5. rossysaurus

    eGPU experiences [version 2.0]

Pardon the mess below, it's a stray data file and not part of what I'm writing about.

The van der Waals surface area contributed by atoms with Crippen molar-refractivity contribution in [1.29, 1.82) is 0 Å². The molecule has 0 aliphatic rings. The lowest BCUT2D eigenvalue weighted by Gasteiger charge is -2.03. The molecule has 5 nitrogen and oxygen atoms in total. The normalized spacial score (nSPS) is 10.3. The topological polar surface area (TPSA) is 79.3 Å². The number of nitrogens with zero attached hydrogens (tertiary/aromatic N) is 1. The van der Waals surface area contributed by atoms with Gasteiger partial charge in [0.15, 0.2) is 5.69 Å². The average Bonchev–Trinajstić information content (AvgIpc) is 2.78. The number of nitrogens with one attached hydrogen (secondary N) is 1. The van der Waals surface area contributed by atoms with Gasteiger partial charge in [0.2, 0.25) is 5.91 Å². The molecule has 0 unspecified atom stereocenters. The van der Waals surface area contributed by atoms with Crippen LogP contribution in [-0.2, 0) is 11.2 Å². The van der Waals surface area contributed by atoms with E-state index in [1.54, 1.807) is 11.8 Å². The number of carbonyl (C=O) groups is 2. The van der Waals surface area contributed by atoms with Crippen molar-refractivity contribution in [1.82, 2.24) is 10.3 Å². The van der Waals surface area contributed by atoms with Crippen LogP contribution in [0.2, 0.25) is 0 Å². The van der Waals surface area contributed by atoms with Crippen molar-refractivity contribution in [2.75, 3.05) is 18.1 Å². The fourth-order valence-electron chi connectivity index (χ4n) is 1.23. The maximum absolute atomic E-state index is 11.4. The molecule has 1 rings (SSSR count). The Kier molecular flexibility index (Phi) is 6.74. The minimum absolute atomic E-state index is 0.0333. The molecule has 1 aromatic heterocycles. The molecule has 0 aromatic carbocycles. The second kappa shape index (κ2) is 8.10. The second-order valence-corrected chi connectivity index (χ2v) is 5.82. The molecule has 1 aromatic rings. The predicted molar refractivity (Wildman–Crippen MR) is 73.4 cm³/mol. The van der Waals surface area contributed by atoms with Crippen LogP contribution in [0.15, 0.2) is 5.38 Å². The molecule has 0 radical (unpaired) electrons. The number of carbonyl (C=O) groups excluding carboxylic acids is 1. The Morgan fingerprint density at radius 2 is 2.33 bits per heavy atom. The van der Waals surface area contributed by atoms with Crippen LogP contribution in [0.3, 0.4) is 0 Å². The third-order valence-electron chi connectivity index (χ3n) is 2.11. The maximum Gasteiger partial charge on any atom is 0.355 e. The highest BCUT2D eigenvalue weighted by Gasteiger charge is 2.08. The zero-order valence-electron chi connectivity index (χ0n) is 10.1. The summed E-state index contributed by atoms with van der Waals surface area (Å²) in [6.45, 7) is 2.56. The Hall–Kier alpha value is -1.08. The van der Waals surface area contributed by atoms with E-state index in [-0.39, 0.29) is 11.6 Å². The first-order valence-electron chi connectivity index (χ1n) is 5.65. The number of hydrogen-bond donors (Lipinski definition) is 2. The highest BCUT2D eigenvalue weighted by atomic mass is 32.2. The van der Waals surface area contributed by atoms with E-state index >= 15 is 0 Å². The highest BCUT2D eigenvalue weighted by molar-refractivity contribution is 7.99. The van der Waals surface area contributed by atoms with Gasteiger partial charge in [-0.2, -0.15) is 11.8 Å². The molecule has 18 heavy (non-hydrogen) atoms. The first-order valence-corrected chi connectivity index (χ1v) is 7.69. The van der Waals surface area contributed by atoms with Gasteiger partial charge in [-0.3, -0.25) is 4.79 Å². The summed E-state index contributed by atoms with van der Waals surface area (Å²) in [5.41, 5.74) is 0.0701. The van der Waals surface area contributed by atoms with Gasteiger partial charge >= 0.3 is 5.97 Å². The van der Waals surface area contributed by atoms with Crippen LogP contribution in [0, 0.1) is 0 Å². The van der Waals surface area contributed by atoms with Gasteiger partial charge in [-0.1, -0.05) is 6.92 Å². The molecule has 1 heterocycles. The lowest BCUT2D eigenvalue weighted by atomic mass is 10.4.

Hi Nando, I will re-write the guide with some pictures when i have some time and once I have ironed out all the issues (still can't reboot my laptop with blackscreen - no boot) I have just retested the issue with the PSU on risers with an 80mm cooling fan and it crashed very quickly. Now I don't think it is thermal protection but over voltage/current protection. Looking through the GPU-Z log file it reads as though the DA-2 cannot deliver the power required by the GTX 970. For anyone interested here are the codes for GPU-Z PerfCap Reason in GPU-Z log. 1 - Total Power Insufficient 2 - Thermal Limits Exceeded, Performance Reduced 4 - Voltage Delivery Unreliable 8 - Max Voltage insufficient 16 - Card Not Fully Utilised (Max Performance Not Required) These can be added together when multiple factors are at play, for example I got error 1 (total power), Error 12 (Max voltage unreliable and insufficient) error 13 (not enough total power, unreliable and insufficient voltage). After testing some MSi Afterburner I have discovered that reducing the GPU clock speed does nothing to eradicate the Voltage errors, however reducing the "power %" bar to 80% seems to remove these voltage errors and give the generic power error instead, which is to be expected. interestingly the card drops the voltage from 1.2v to 1.175v but clock speeds do not seem to affected. What was it doing with that extra 20% power? I've not got time tonight to test it with Far Cry 3 or benchmarks but I will give it a go when I have some time. What are the chances of plugging a second DA-2 into the ATX power supply socket through an adaptor? Or rigging two DA-2 together through an adaptor, then plugging them into either the DA2 socket or ATX socket? I can pick up DA2's for £10 each, but a suitable ATX power supply will cost me £30-£40.